The need to pop the Skidmore bubble: Practial Race and Diversity

Posted by Danny Pforte

Ah, our great democracy… our free and equal country. Will anyone address the fact that 1 percent of our nation's population holds more than a quarter of the wealth (by the way, the government doesn't tax this bunch anymore), leading to more than a third of our nation struggling to survive? How about the increasing disparities that plague people of color in terms of poverty and incarceration? Any talk of equal pay for women being shot down in a recent congressional session? These issues are a few that often go unspoken about.

So as we enter a period of increasing inequality based on differences in race, class, gender, etc., our community faces a problem that is ingrained in our culture. The term the Skidmore "bubble" troubles me because it impairs our vision of the problems we face in our community. Students actually believe that our campus is special in that it goes against the ideals and practices of the larger society. But this is simply not true.

Issues in the broader world are salient on our campus. The majority of students come from an upper middle class background. Most are white. Increased inequality has seeped into our education system, leaving for the most part only the privileged to attain one of our most cherished resources. With privilege comes apathy. An apathetic campus has resulted from the facade of the Skidmore "bubble," leaving many students uninformed of issues that impact all of us, all of the time.

However, although relatively small in number, students of different backgrounds do exist. Many of them, including myself, possess frustration of mistreatment and discomfort.? A lack of understanding of those who embody identities that are discriminated by society's structure is evident on campus. At times, I feel as if my experiences would not be understood by a majority of students here. So I keep quiet, but not anymore.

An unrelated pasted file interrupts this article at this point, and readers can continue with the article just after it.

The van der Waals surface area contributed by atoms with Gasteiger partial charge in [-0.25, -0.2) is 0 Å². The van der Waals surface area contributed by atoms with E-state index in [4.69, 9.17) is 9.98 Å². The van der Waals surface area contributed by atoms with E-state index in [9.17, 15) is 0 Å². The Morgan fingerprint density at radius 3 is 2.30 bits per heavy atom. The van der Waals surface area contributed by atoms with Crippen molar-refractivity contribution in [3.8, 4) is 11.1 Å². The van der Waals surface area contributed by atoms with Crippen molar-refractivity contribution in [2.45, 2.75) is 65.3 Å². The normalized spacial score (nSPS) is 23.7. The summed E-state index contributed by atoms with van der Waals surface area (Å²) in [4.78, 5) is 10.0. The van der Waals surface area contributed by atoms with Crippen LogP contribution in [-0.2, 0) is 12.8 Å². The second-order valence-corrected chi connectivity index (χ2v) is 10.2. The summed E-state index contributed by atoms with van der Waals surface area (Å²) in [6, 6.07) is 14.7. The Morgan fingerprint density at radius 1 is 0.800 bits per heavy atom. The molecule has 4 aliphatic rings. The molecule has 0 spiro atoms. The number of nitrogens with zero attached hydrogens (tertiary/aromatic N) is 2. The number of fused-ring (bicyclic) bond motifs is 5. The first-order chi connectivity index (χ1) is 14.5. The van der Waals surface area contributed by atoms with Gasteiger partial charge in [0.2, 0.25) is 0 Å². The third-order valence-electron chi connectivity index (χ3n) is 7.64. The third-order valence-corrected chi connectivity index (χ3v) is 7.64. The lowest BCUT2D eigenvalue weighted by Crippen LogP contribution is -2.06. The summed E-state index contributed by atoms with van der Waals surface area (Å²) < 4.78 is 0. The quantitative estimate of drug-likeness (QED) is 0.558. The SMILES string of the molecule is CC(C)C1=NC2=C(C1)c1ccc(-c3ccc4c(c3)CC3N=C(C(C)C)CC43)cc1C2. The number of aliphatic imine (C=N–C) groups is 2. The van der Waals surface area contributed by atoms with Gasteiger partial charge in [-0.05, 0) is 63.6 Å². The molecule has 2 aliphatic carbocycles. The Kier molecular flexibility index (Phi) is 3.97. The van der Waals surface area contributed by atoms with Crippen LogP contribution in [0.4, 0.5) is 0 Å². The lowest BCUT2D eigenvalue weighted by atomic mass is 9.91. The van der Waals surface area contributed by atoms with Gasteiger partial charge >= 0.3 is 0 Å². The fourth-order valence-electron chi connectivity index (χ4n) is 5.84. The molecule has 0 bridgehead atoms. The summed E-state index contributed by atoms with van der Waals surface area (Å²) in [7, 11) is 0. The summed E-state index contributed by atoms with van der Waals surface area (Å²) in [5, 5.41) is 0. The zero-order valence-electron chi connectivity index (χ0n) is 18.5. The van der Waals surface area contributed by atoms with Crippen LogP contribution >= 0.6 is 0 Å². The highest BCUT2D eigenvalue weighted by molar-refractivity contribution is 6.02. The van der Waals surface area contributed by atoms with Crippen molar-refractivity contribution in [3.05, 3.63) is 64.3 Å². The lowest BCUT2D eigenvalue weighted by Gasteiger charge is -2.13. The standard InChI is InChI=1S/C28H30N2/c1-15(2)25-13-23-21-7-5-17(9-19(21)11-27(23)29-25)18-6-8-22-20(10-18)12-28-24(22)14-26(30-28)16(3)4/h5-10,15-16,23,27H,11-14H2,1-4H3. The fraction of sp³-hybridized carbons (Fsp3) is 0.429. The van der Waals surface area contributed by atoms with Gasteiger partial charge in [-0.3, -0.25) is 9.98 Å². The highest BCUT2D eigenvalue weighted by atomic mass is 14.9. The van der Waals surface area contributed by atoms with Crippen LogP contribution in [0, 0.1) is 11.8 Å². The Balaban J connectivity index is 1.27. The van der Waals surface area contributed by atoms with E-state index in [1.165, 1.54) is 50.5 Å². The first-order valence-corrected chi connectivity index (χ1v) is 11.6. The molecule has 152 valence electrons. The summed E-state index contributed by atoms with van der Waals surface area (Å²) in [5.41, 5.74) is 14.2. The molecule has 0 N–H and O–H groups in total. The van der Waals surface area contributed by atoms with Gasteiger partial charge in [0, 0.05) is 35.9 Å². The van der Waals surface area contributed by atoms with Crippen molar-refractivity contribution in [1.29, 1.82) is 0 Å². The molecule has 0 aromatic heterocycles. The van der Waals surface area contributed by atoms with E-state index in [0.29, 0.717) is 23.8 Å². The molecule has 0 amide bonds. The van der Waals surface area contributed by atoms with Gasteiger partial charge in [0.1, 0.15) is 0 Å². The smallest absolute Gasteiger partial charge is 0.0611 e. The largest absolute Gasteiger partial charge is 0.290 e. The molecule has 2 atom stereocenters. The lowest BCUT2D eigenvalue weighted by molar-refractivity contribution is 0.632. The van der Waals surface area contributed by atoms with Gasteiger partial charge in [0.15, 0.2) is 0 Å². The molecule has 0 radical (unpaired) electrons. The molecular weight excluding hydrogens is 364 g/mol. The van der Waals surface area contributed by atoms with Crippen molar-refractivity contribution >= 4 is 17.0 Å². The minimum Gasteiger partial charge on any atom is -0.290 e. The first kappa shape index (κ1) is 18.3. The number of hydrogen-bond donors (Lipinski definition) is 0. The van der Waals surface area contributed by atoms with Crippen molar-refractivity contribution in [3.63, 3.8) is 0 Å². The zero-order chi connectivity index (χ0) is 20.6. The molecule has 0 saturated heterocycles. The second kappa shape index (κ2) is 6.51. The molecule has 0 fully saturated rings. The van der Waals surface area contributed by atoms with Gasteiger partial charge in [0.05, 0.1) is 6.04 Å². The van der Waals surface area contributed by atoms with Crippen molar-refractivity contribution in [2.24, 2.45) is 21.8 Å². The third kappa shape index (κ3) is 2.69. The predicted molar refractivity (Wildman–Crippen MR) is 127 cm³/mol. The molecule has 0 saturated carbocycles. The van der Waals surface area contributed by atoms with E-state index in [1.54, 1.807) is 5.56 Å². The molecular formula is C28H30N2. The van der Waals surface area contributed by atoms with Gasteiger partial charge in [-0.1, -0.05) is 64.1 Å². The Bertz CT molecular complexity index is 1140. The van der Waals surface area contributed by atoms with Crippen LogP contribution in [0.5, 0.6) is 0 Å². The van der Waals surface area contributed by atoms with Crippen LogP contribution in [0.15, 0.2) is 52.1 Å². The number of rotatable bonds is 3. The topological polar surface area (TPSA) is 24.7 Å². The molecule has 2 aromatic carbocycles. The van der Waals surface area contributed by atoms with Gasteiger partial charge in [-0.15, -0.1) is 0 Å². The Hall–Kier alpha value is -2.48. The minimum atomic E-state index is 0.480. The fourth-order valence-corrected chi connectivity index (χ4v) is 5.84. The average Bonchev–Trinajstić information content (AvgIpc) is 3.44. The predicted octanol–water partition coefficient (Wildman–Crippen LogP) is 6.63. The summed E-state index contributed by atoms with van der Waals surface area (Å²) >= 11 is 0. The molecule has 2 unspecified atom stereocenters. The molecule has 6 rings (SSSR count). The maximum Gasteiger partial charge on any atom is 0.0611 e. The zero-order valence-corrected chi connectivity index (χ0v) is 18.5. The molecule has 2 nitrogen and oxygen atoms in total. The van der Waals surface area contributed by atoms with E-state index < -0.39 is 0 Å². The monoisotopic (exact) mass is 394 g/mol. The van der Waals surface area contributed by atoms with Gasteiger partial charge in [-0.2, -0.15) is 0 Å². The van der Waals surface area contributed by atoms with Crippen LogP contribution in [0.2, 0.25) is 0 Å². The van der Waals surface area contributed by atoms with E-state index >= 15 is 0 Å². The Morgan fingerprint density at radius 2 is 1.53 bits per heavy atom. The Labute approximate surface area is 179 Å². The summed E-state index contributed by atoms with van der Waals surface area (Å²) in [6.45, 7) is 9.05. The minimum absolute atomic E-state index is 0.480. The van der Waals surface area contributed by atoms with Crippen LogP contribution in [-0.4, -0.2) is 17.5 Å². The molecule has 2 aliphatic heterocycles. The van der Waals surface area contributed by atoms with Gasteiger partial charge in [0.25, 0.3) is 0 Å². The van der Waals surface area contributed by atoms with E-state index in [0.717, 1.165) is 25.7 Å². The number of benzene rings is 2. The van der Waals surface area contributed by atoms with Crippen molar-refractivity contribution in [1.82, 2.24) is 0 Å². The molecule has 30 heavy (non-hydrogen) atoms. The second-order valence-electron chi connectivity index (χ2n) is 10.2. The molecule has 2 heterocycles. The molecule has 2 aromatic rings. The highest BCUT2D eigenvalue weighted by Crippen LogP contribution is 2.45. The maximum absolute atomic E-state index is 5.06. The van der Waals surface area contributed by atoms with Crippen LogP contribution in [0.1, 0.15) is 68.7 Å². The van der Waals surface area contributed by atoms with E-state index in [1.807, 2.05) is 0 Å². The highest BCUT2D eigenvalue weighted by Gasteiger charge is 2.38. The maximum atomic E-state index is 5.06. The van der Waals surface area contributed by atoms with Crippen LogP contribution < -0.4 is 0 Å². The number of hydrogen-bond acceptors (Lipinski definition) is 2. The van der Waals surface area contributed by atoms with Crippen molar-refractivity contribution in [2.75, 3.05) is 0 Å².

Many students on this campus share this same sentiment. With recent events, such as the dialogue addressing campus climate and the student reaction to the Compton's incident, students who do not fit into the majority do not feel as comfortable as they should, or as safe. And this is what inequality does to society. This is what it has done to our community. So as we walk around, invisible in a sea of sameness, try to understand why that is. Understand our concerns are as important as yours. We are acting and we will continue to fight against the invisible oppression on our campus and in our society. I hope you pay attention, and burst the "bubble" that is suffocating our community.

Danny Pforte is a sophomore from Cambridge, Massachusetts who studies social work. He is inspired by Malcolm X, Jay-Z and Bernie Sanders.

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